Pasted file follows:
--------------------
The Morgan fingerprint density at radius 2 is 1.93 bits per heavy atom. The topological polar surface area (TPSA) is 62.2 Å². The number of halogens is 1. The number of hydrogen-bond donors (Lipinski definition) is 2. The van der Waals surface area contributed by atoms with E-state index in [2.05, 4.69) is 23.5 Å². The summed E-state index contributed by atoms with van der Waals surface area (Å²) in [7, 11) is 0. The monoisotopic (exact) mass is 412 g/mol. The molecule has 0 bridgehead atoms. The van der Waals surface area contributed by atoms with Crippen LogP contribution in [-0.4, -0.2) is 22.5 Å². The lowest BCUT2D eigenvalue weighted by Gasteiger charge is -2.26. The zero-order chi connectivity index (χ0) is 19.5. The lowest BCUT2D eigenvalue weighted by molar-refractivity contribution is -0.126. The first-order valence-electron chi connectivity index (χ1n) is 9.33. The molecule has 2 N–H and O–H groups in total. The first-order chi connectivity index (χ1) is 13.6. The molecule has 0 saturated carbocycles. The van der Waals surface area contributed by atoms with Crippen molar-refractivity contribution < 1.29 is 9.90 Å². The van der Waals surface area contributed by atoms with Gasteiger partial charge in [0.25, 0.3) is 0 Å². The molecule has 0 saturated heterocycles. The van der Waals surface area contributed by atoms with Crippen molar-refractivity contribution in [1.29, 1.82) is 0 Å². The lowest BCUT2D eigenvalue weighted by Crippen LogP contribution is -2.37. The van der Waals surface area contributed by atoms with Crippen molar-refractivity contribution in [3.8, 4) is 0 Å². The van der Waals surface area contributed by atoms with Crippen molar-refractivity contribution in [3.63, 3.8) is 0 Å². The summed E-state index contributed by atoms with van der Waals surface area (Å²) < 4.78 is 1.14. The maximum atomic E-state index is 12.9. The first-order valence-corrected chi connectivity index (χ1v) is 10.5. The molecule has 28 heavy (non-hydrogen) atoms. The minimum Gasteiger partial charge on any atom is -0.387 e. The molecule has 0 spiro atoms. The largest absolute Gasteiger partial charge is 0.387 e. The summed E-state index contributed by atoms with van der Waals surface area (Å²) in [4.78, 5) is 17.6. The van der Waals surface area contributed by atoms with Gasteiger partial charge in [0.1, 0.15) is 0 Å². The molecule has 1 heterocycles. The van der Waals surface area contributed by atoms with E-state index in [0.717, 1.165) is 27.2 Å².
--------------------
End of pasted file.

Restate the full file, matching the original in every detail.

The Morgan fingerprint density at radius 2 is 1.93 bits per heavy atom. The topological polar surface area (TPSA) is 62.2 Å². The number of halogens is 1. The number of hydrogen-bond donors (Lipinski definition) is 2. The van der Waals surface area contributed by atoms with E-state index in [2.05, 4.69) is 23.5 Å². The summed E-state index contributed by atoms with van der Waals surface area (Å²) in [7, 11) is 0. The monoisotopic (exact) mass is 412 g/mol. The molecule has 0 bridgehead atoms. The van der Waals surface area contributed by atoms with Crippen LogP contribution in [-0.4, -0.2) is 22.5 Å². The lowest BCUT2D eigenvalue weighted by Gasteiger charge is -2.26. The zero-order chi connectivity index (χ0) is 19.5. The lowest BCUT2D eigenvalue weighted by molar-refractivity contribution is -0.126. The first-order valence-electron chi connectivity index (χ1n) is 9.33. The molecule has 2 N–H and O–H groups in total. The first-order chi connectivity index (χ1) is 13.6. The molecule has 0 saturated carbocycles. The van der Waals surface area contributed by atoms with Crippen molar-refractivity contribution < 1.29 is 9.90 Å². The van der Waals surface area contributed by atoms with Gasteiger partial charge in [0.25, 0.3) is 0 Å². The molecule has 0 saturated heterocycles. The van der Waals surface area contributed by atoms with Crippen molar-refractivity contribution in [1.29, 1.82) is 0 Å². The lowest BCUT2D eigenvalue weighted by Crippen LogP contribution is -2.37. The van der Waals surface area contributed by atoms with Crippen molar-refractivity contribution in [3.8, 4) is 0 Å². The van der Waals surface area contributed by atoms with Crippen molar-refractivity contribution in [3.63, 3.8) is 0 Å². The summed E-state index contributed by atoms with van der Waals surface area (Å²) < 4.78 is 1.14. The maximum atomic E-state index is 12.9. The first-order valence-corrected chi connectivity index (χ1v) is 10.5. The molecule has 28 heavy (non-hydrogen) atoms. The minimum Gasteiger partial charge on any atom is -0.387 e. The molecule has 0 spiro atoms. The largest absolute Gasteiger partial charge is 0.387 e. The summed E-state index contributed by atoms with van der Waals surface area (Å²) in [4.78, 5) is 17.6. The van der Waals surface area contributed by atoms with Gasteiger partial charge in [0.1, 0.15) is 0 Å². The molecule has 1 heterocycles. The van der Waals surface area contributed by atoms with E-state index in [0.717, 1.165) is 27.2 Å².